Page:Dictionary of National Biography volume 41.djvu/327

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(Lismore Papers, v. 44; Hist. MSS. Comm. 5th Rep. p. 346). St. Leger died on 2 July, and Inchiquin became the legal governor of Munster, as he announced to the lords justices before the end of the month (Carte, letter 95). David, first earl of Barrymore, was associated with him in the civil government, but died on Michaelmas day. Alexander, lord Forbes, with Hugh Peters [q. v.] as his chaplain, landed at Kinsale early in July with forces provided by adventurers in England ; but he paid no attention to Inchiquin's request for help, and he effected nothing. On 20 Aug. Inchiquin, accompanied by Barrymore, Kinalmeaky, and Broghill [see Boyle, Roger, Baron Broghill, and first Earl of Orrery], with only two thousand foot and four hundred horse, overthrew General Barry at Liscarrol with seven thousand foot and fifteen hundred horse; but he lacked means to improve his victory, though seven hundred are said to have fallen on one side and only twelve on the other. He was himself wounded in the head and hand.

Richard Boyle, first earl of Cork [q. v.], and his sons did much to preserve the counties of Cork and Waterford, and Inchiquin co-operated with them, but not cordially. The difficulty was to support an army on any terms. In November 1642 Inchiquin seized all the tobacco in the hands of the patentees at Cork, Youghal, and Kinsale (Smith, Hist, of Cork, i. 142 ; Youghal Council-Book, p. 223), and no compensation was paid until after the Restoration. The cattle and corn in the districts under his control were taken of course. The king had no money to give, and the parliament had neither time to attend to Ireland nor money to entrust to unsafe hands. Inchiquin gave a commission to the commandant at Youghal as early as 26 July 1642 to execute martial law there upon both soldiers and civilians, and his dealings with the town are recorded in the 'Council Book.' The raw material of soldiers was abundant, for fighting was now the only industry; but there were no means of paying them. Yet the parliament sent men to Ireland without arms, for no purpose, wrote Inchiquin to Ormonde, 'unless it be to plot that these men shall with jawbones kill so many rebels' (Carte, letter 11 3). At the end of May 1643 he took the field with four thousand foot and four hundred horse, but could only threaten Kilmallock, 'for want of provisions and money for the officers,' and he begged Cork to lend or borrow 300l. for victualling Youghal (Smith, ii. 142). While threatening Kinsale himself, he sent one detachment as far as Tralee, who had to subsist on a country then in Irish hands. Another small force was sent to Fermoy, but suffered a crushing defeat near Castlelyons on 4 June from a body of horse under Castlehaven, who had been specially sent by the Kilkenny confederation (Castlehaven, Memoirs, p. 40).

Muskerry threatened the county of Waterford, and Inchiquin, according to his own account, intrigued with him until he was in a position to fight. The Irish leader offered to spare Youghal and its district if Cappoquin and Lismore surrendered at once; otherwise he would burn both places. By a mixture of threats and promises Inchiquin induced him to say that he would withdraw if Cappoquin and Lismore were not taken by a certain day. Until that date had passed he was not to be attacked. Inchiquin had so garrisoned Cappoquin as to make it safe for a much longer time, and Cork's castle of Lismore was also well prepared. The situation was maintained with little sincerity on either side until Cork himself landed with orders from Charles to promote a truce. Active hostilities ceased, and Muskerry, who had been outwitted, tried to be even with Inchiquin by telling the king that he designed to betray the two towns to the Irish—a statement without foundation. 'If ever,' he wrote to an officer who had been present during the whole period, 'I did anything towards the defence of Munster against the Irish, this was what I had cause to brag of' (Carte, letters 306, 317).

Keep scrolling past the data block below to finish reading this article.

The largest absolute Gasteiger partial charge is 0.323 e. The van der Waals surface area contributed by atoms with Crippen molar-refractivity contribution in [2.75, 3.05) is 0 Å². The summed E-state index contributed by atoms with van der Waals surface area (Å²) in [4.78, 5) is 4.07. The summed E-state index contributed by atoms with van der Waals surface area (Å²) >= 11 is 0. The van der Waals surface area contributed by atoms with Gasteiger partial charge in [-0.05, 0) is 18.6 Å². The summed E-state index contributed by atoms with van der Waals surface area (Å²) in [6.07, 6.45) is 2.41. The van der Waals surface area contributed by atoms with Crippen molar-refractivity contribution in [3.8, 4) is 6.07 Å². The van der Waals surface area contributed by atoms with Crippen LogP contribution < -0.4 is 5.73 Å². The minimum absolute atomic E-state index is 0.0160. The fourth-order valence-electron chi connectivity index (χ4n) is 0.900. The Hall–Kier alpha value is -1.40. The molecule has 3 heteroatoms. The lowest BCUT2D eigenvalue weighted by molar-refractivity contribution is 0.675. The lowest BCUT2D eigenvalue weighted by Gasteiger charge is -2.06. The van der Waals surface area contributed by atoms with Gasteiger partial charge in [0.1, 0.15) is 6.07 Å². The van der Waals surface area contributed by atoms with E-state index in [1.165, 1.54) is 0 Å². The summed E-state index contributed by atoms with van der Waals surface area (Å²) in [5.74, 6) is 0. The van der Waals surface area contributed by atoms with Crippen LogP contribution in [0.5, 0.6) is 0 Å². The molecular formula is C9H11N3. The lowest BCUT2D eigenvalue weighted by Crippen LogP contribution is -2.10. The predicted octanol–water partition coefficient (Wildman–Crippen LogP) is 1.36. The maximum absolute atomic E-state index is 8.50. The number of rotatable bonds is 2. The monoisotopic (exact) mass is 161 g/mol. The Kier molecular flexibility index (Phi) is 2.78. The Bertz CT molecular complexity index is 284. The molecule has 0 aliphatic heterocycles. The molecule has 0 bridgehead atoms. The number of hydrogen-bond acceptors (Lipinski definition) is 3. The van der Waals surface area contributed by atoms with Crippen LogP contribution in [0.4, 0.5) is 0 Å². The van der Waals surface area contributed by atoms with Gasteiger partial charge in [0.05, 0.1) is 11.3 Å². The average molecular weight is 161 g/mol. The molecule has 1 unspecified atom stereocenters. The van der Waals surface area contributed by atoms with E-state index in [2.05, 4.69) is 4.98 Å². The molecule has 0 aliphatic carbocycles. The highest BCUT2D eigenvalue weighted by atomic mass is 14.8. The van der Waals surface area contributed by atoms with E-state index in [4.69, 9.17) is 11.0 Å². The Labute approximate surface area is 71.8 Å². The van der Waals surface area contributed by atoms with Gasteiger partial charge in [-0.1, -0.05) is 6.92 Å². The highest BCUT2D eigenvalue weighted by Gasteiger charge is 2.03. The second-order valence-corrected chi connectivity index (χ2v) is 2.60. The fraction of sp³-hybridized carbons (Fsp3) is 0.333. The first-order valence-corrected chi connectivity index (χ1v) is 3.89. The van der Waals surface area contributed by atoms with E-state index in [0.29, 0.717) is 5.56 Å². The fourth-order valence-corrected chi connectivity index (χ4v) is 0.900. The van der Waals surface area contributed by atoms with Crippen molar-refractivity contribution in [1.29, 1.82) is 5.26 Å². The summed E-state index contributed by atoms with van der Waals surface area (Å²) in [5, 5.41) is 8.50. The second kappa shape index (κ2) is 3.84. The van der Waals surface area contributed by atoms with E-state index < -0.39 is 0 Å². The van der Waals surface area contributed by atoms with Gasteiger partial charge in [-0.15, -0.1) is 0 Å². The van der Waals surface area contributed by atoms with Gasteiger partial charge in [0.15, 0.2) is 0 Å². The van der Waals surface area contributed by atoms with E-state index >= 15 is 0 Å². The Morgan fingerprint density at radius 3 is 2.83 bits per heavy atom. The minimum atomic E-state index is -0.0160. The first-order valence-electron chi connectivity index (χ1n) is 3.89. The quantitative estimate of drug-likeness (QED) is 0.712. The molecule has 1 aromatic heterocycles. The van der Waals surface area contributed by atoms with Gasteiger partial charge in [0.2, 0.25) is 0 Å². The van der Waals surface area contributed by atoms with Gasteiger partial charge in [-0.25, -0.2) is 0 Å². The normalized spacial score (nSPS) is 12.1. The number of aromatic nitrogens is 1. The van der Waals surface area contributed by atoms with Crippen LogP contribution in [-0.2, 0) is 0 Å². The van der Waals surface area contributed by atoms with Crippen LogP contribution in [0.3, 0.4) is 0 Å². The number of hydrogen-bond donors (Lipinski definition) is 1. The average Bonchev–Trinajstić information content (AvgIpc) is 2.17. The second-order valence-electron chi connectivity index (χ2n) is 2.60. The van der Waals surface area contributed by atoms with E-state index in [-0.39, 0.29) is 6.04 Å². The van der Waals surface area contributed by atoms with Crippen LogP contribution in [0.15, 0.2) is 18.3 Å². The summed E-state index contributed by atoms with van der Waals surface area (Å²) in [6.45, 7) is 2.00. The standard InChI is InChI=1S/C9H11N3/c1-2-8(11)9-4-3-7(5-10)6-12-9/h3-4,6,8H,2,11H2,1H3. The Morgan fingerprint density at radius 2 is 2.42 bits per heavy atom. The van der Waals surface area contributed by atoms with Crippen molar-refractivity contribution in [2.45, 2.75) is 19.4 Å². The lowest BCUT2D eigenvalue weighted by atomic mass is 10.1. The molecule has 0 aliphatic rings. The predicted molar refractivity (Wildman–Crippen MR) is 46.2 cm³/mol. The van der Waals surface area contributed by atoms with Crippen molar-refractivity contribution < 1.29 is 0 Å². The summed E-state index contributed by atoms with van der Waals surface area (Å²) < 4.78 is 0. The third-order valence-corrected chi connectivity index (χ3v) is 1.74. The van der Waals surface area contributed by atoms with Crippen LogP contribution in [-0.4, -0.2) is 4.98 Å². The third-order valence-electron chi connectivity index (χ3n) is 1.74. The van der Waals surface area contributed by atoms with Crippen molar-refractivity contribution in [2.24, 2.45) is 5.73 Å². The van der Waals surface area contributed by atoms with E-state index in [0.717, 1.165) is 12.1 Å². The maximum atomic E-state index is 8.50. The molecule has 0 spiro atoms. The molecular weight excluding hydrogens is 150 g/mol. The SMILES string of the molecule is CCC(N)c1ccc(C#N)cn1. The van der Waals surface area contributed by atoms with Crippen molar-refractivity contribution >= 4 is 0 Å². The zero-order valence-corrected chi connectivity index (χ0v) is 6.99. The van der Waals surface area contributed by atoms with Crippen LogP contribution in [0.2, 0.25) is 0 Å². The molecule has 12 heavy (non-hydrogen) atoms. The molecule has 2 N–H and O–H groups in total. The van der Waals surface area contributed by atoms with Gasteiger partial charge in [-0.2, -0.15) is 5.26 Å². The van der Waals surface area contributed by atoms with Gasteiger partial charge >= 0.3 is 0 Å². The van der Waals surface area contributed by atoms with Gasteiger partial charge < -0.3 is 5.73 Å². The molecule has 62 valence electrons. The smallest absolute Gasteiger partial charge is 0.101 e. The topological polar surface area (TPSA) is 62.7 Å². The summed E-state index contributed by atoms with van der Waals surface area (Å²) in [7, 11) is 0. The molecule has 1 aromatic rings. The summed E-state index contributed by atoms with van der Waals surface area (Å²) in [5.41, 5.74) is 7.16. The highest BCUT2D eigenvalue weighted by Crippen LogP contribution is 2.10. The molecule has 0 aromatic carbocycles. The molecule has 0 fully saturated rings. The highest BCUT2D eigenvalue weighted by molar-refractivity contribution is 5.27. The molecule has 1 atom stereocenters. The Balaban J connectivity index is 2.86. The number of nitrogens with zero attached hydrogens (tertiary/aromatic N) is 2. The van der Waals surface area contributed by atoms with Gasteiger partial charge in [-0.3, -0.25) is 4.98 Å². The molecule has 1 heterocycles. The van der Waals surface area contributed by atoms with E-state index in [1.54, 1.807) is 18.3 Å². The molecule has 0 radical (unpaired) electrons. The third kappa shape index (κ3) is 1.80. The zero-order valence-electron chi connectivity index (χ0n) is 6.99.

The cessation of arms for a year, which Ormonde, at the king's command, concluded with the confederates on 15 Sept. 1643, was formally approved by Inchiquin in a document which he signed along with Clanricarde and many other persons of distinction (ib. 172), but he did not think it really favourable to the cause of the Irish protestants. The immediate result was that a great part of the force under his orders was sent to serve the king in England, two regiments being assigned to Hopton in Sussex (ib. 232) and the rest scattered under various leaders. Eight hundred of Inchiquin's men, described as ' native Irish rebels, landed at Weymouth, under his brother Henry (Whitelock, Memorials, p. 80, where the brothers are confounded), and some were hanged as such, though their old general was by that time serving the parliament (ib. p. 95). His own regiment of horse went over before the cessation, and was present before Gloucester in August and September, but did little except plunder the country (Somen Tracts, v. 335).

Inchiquin went to Oxford early in February 1643-4, his main object being to get the king's commission as president of Mun-